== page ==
We meet Marie Antoinette in the late 1770s, six or seven years after she was sent to France by her mother, Empress Maria-Theresa of Austria, to marry Louis XVI and become the Queen of France. Her seemingly perfect life of fashion, parties, and friends is marred only by her and Louis' childlessness (and Louis' childishness). Fast-forward ten years and several children later, and Marie begins to confess a loneliness in this life where she never has a moment of privacy, is constantly watched, and feels like she's treated more like an idea or an image than a person. But she's not the only one in France with troubles. As Act I comes to a close, the castle is invaded and the royal family taken hostage by the revolutionaries (with a few mentions of LaFayette, America's favorite fighting Frenchman, that will surely please Hamilton fans). Act II shows Marie desperately trying to escape or be rescued by her Austrian family, unwilling and unable to give up the only life she's known. Or rather, maybe it's just that she can't imagine any other way to live.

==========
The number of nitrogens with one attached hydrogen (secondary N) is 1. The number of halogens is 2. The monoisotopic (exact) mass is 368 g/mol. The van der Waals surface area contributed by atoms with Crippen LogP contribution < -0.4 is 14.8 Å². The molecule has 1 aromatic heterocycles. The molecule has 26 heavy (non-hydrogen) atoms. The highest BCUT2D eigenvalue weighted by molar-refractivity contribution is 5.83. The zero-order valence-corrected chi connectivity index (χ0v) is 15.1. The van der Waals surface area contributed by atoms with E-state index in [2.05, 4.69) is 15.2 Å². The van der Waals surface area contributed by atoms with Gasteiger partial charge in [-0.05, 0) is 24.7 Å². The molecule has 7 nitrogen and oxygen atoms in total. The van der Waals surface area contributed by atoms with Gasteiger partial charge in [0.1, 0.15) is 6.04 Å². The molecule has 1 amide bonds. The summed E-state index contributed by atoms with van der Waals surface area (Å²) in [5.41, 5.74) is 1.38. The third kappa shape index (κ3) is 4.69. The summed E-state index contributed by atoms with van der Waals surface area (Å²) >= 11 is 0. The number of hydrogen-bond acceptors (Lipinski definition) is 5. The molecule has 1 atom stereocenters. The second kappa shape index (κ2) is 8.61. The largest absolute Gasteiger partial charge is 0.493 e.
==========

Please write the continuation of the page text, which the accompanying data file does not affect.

|Zach Garcia as King Louis XVI (photo by Dan Norman)
The look of the show, at least in the first act, is delicious! The stage is framed by elegant white columns, with a backdrop of a perfectly manicured French garden, all warmed by a golden pinkish light. And the costumes, the costumes! Marie and her friends wear ridiculously high wigs with frilly flouncy dresses, the men in elegant brocade and short pants. It's all a feast for the eyes, which only makes it more shocking in the second act when all is taken away and Marie is stripped to rags. (Set design by Annie Henly, lighting design by Paola Rodrigez, costume design by Katherine B. Kohl, wig design by Robert A. Dunn.)
|Jane Froiland as Marie Antoinette
(photo by Dan Norman)
Marie Antoinette continues at Red Eye Theater through March 4. It's a fascinating look at a woman we think we know, but it turns out there may be more to her story than history tells us. And maybe her story is still being repeated today.